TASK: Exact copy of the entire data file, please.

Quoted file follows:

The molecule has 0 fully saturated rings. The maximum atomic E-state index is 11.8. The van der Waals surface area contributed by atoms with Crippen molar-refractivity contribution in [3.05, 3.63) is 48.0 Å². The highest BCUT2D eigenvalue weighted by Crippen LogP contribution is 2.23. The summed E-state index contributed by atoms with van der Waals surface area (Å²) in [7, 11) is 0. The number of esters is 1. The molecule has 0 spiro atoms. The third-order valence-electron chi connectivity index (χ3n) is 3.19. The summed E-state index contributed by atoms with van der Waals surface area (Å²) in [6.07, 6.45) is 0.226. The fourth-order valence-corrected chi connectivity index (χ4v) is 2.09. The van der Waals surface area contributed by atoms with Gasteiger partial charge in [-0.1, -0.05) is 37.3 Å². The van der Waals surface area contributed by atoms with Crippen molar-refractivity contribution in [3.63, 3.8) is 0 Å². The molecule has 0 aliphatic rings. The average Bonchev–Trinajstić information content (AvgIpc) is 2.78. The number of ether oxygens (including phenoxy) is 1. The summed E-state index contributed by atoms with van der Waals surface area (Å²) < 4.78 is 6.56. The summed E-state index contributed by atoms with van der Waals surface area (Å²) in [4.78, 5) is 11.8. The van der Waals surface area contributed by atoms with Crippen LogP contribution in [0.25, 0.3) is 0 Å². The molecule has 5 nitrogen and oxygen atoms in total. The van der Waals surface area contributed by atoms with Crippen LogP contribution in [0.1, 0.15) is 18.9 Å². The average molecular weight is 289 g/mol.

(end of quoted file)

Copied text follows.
The molecule has 0 fully saturated rings. The maximum atomic E-state index is 11.8. The van der Waals surface area contributed by atoms with Crippen molar-refractivity contribution in [3.05, 3.63) is 48.0 Å². The highest BCUT2D eigenvalue weighted by Crippen LogP contribution is 2.23. The summed E-state index contributed by atoms with van der Waals surface area (Å²) in [7, 11) is 0. The number of esters is 1. The molecule has 0 spiro atoms. The third-order valence-electron chi connectivity index (χ3n) is 3.19. The summed E-state index contributed by atoms with van der Waals surface area (Å²) in [6.07, 6.45) is 0.226. The fourth-order valence-corrected chi connectivity index (χ4v) is 2.09. The van der Waals surface area contributed by atoms with Gasteiger partial charge in [-0.1, -0.05) is 37.3 Å². The van der Waals surface area contributed by atoms with Crippen molar-refractivity contribution in [3.63, 3.8) is 0 Å². The molecule has 0 aliphatic rings. The average Bonchev–Trinajstić information content (AvgIpc) is 2.78. The number of ether oxygens (including phenoxy) is 1. The summed E-state index contributed by atoms with van der Waals surface area (Å²) < 4.78 is 6.56. The summed E-state index contributed by atoms with van der Waals surface area (Å²) in [4.78, 5) is 11.8. The van der Waals surface area contributed by atoms with Crippen LogP contribution in [0.25, 0.3) is 0 Å². The molecule has 5 nitrogen and oxygen atoms in total. The van der Waals surface area contributed by atoms with Crippen LogP contribution in [0.1, 0.15) is 18.9 Å². The average molecular weight is 289 g/mol.